With George Noory
Live Nightly 1am - 5am EST / 10pm - 2am PST
Biochemistry of Love - Articles

Coast Insider

Not a member? Become a Coast Insider and listen to the show 24/7
Advertisement

Coast Insider

Not a member? Become a Coast Insider and listen to the show 24/7
Advertisement

Last Show Recap

Richard Syrett was joined by former Congressional staffer Susan Lindauer, who served as a US intelligence asset and back door channel on anti-terrorism from 1993 to 2003. She discussed what happened when she tried to disclose the true facts of a 9/11 warning and Iraqi pre-war intelligence to Congress and the nightmare of her arrest via the Patriot Act.

Upcoming Shows

Mon 05-25  Alternative Health/ Inside Hollywood Tue 05-26  End Times/ Ancient Astronomy Wed 05-27  Chemtrails/ ET Communications Thu 05-28  Remote Viewing, Bigfoot, & ETs Fri 05-29  Haunted Wisconsin/ Open Lines

CoastZone

Sign up for our free CoastZone e-newsletter to receive exclusive daily articles.

Biochemistry of Love

 Biochemistry of Love

Peggy LaCerra has studied cognitive neuroscience to develop her theories about the evolution of the human mind. As mind and brain studies continue, new information is coming forth about little-researched emotions such as love. In an article in the latest Discover(1), Steven Johnson writes about how studies have shown that a brain peptide called oxytocin may contribute towards feelings of love and romantic relationships.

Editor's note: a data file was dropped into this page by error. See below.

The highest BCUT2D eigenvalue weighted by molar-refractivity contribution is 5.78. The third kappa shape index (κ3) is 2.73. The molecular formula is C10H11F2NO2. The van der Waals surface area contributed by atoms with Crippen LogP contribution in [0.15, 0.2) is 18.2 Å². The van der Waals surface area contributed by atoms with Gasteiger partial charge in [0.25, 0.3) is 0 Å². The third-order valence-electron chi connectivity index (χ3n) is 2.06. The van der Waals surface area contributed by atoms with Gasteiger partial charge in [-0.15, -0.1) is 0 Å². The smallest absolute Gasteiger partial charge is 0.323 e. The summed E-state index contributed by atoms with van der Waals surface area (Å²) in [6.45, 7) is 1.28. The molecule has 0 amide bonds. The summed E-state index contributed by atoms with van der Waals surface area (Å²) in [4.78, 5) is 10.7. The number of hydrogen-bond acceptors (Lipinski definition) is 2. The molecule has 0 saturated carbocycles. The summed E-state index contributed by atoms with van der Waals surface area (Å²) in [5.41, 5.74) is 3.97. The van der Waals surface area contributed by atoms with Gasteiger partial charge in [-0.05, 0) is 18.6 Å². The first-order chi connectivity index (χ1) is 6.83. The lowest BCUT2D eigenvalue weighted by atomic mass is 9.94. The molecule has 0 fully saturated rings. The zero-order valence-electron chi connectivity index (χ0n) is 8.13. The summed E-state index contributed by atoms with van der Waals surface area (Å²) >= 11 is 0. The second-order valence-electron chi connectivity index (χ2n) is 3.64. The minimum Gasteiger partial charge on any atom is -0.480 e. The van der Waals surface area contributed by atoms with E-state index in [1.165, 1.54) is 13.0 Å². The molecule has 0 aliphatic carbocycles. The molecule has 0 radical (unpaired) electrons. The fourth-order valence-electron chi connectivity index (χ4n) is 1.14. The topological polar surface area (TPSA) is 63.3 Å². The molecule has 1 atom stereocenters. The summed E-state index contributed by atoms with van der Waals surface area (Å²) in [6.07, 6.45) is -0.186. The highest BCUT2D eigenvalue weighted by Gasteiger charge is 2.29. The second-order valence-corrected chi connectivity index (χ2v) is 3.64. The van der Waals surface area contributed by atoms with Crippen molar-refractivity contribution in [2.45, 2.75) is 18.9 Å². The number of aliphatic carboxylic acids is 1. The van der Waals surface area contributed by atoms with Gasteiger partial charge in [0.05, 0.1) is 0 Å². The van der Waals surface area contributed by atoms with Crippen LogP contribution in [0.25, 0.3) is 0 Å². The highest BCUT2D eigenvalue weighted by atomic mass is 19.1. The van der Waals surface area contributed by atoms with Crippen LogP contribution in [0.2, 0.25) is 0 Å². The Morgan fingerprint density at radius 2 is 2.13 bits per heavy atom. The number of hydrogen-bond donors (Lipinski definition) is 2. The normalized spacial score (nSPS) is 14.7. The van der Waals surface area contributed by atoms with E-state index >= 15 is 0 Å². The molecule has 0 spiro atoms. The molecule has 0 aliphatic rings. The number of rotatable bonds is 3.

Neuroscientist Sue Carter examined the brain of prairie voles, a rodent species known for their unusually monogamous couplings, and found when they were injected with oxytocin they bonded more rapidly. But when the natural oxytocin in their brains was blocked, the voles coupled indiscriminately.

There is some evidence that a similar chemical process is going in humans, and enhanced levels of oxytocin have been noted during such bonding experiences as childbirth, breast feeding and sexual relations. "Some scientists believe oxytocin works in tandem with the body's natural opiates, with oxytocin triggering the drive for social attachment, and the optoids supplying the warm fuzzy, feeling of being in the company of loved ones," Johnson writes. It is fascinating to consider that something as elusive as love, which has often been placed in the heart region, may have a strong biochemical basis in the brain.

--L.L.(2)

1. http://www.discover.com/current_issue/index.html
2. http://archive.coasttocoastam.com/info/about_lex.html

Advertisement